There was a lot of controversy surrounding the officiating during Sunday’s Monster Energy NASCAR Cup Series race at the ROVAL at Charlotte Motor Speedway. Cautions were thrown at untimely portions of the race, and some were frustrated with NASCAR as to why.
One rule that can help this argument is the utilization of local cautions. Is it time, then, for NASCAR to use local cautions in road races? And should the experiment only exist in just the Cup Series or in all three major series?
Additionally, NASCAR announced on Tuesday that the 2020 package for the Cup Series will remain the same as it was in 2019. The series is awaiting a new car body in 2021, so some may view 2020 as a holding year just so we can get to one of the most anticipated years in the sport in a long time.
Even still, should NASCAR have changed anything for 2020, or is there no point in any body changes if the new car is coming up in 2021? There’s also the question of whether or not the package and overall racing improve in 2020, despite minimal changes to it.
Q: Is it time for NASCAR to throw local cautions instead of full course in road races? Daniel C., Salisbury, N.C.
A: That would probably be a good idea after the controversy race control caused on Sunday. The cautions were very inconsistent and some seemed like they were extremely unnecessary. Some came at crucial points in the race, and they hurt a few of the drivers in the process because of it.
Local yellows are used in every form of road racing, but when NASCAR comes to a road course, the sanctioning body keeps it to either a green flag or full-course yellow. It is now time to bring local cautions to the sport.
There have been so many times where we cannot distinguish what a caution is or isn’t anymore. It should be easy for everyone to know what would warrant one instead of having to guess. On ovals, a caution is easy to distinguish when there is an incident or debris or whatever there may be. It should be equally as easy on road courses.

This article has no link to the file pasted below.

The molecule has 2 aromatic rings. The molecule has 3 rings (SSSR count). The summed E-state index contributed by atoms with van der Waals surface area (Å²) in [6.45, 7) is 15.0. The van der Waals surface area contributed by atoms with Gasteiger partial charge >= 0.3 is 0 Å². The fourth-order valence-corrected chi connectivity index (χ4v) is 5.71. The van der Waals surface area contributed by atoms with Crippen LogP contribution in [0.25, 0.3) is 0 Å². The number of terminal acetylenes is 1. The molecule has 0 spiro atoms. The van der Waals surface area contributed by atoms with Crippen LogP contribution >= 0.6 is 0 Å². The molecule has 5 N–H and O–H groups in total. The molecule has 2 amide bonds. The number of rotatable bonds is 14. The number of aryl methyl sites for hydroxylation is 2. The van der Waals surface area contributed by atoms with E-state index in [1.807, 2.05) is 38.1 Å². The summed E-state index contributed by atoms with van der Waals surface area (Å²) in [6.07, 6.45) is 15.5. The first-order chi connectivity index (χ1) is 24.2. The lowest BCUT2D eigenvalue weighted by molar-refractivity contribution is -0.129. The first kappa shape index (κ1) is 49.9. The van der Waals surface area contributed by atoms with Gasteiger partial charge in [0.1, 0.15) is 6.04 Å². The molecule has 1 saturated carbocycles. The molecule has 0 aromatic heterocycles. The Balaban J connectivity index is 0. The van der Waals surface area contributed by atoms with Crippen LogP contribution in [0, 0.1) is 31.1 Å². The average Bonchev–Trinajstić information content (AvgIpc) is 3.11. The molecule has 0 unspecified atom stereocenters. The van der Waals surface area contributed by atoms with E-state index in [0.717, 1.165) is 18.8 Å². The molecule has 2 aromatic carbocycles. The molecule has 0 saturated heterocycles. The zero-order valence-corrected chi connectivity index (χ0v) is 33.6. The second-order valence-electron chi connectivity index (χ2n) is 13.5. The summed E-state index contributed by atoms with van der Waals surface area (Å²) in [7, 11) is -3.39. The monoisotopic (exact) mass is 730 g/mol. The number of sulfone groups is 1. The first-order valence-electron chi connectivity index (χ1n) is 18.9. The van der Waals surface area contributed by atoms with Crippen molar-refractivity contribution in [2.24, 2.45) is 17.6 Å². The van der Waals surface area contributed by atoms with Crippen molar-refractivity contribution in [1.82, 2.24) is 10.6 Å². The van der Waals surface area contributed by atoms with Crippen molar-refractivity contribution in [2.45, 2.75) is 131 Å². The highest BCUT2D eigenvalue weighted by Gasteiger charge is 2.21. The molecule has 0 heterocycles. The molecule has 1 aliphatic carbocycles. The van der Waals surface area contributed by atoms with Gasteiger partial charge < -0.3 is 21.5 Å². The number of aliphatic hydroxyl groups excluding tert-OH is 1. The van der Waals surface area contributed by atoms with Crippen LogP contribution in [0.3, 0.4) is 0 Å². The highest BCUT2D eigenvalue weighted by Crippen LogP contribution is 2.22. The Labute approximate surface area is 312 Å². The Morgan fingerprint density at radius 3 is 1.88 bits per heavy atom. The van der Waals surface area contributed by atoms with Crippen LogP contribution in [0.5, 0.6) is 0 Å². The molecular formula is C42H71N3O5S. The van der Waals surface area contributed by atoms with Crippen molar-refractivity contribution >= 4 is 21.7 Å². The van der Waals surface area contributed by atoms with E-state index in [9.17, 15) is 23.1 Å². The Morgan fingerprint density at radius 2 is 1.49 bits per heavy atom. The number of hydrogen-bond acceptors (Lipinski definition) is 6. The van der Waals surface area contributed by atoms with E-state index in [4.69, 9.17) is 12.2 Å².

Road racing in NASCAR is always entertaining, but unfortunately, the way officials run a race affects how fans think of it. Jeff Gluck’s weekly race review poll on Twitter saw an 87% vote for “yes” in terms of whether or not the ROVAL was a good race. Some who voted no explained in the replies that it was because of officiating.
Local yellows would likely help fix that. They are in every road racing series, and it would help NASCAR if they implemented that rule, because officiating controversy would go away, at least in this aspect.
Next up, eliminate stages, but that is another conversation for another day.
Q: What do you think about NASCAR announcing 2020 will have the same package as this season? Good or bad move? Travis S., Andover, Mass.
A: Since a new car is coming out in 2021, no changes to next year’s car is a good move. Think about it for a minute: if you change a lot on the car and have teams spend a lot for only one season, many of them may not be happy about having to put in the effort to a car that is going to become extinct the next season.
NASCAR is making a good choice to keep everything the same. If the Gen-6 car remained for a few more years and the sanctioning body left everything alone, maybe one could question it. However, I do not; I understand leaving it alone. This season has really not been that bad, either.
Some may argue the racing this season has been sub-par at best — and to be fair, at times it has been. For the most part, though, things have been really good. The car may not be what some want, but we have seen some excellent races.
There are a lot of questions about how 2021 will go, but for the time being, leaving the car alone for 2020 is the smart move. Teams will have another year working with this package, and it could help the racing even more. As teams find more ways to work around the car, racing seems to improve to an extent.
NASCAR is in an important spot overall for the next year or two, and we will see 2020 be another good year for the sport — and certainly not a holding pattern before 2021’s changes. A changing schedule will help, and who knows what else is around the corner?
About the author
Brandon is a 22-year-old from NY and has been a passionate follower of motorsports for 14 years now. He recently graduated from Molloy College on Long Island with a BA in Communications. Working within NASCAR has been a dream for Brandon for a while, and he hopes to be able to live out the dream in the very near future.
A daily email update (Monday through Friday) providing racing news, commentary, features, and information from Frontstretch.com
We hate spam. Your email address will not be sold or shared with anyone else.